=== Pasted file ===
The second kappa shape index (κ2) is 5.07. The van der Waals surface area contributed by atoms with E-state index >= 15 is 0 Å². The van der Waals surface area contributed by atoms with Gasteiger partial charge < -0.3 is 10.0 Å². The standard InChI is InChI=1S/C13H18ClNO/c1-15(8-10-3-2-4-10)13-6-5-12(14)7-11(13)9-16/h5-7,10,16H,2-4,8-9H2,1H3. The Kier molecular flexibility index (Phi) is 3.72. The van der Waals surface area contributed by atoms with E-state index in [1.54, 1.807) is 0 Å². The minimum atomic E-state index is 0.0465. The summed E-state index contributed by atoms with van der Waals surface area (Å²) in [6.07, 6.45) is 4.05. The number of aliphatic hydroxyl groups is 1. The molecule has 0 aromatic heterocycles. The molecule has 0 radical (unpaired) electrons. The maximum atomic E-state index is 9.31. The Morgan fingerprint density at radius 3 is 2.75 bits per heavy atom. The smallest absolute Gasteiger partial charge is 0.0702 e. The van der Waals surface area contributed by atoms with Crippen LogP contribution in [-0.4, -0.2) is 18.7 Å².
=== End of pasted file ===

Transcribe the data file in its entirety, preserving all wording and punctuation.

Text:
The second kappa shape index (κ2) is 5.07. The van der Waals surface area contributed by atoms with E-state index >= 15 is 0 Å². The van der Waals surface area contributed by atoms with Gasteiger partial charge < -0.3 is 10.0 Å². The standard InChI is InChI=1S/C13H18ClNO/c1-15(8-10-3-2-4-10)13-6-5-12(14)7-11(13)9-16/h5-7,10,16H,2-4,8-9H2,1H3. The Kier molecular flexibility index (Phi) is 3.72. The van der Waals surface area contributed by atoms with E-state index in [1.54, 1.807) is 0 Å². The minimum atomic E-state index is 0.0465. The summed E-state index contributed by atoms with van der Waals surface area (Å²) in [6.07, 6.45) is 4.05. The number of aliphatic hydroxyl groups is 1. The molecule has 0 aromatic heterocycles. The molecule has 0 radical (unpaired) electrons. The maximum atomic E-state index is 9.31. The Morgan fingerprint density at radius 3 is 2.75 bits per heavy atom. The smallest absolute Gasteiger partial charge is 0.0702 e. The van der Waals surface area contributed by atoms with Crippen LogP contribution in [-0.4, -0.2) is 18.7 Å².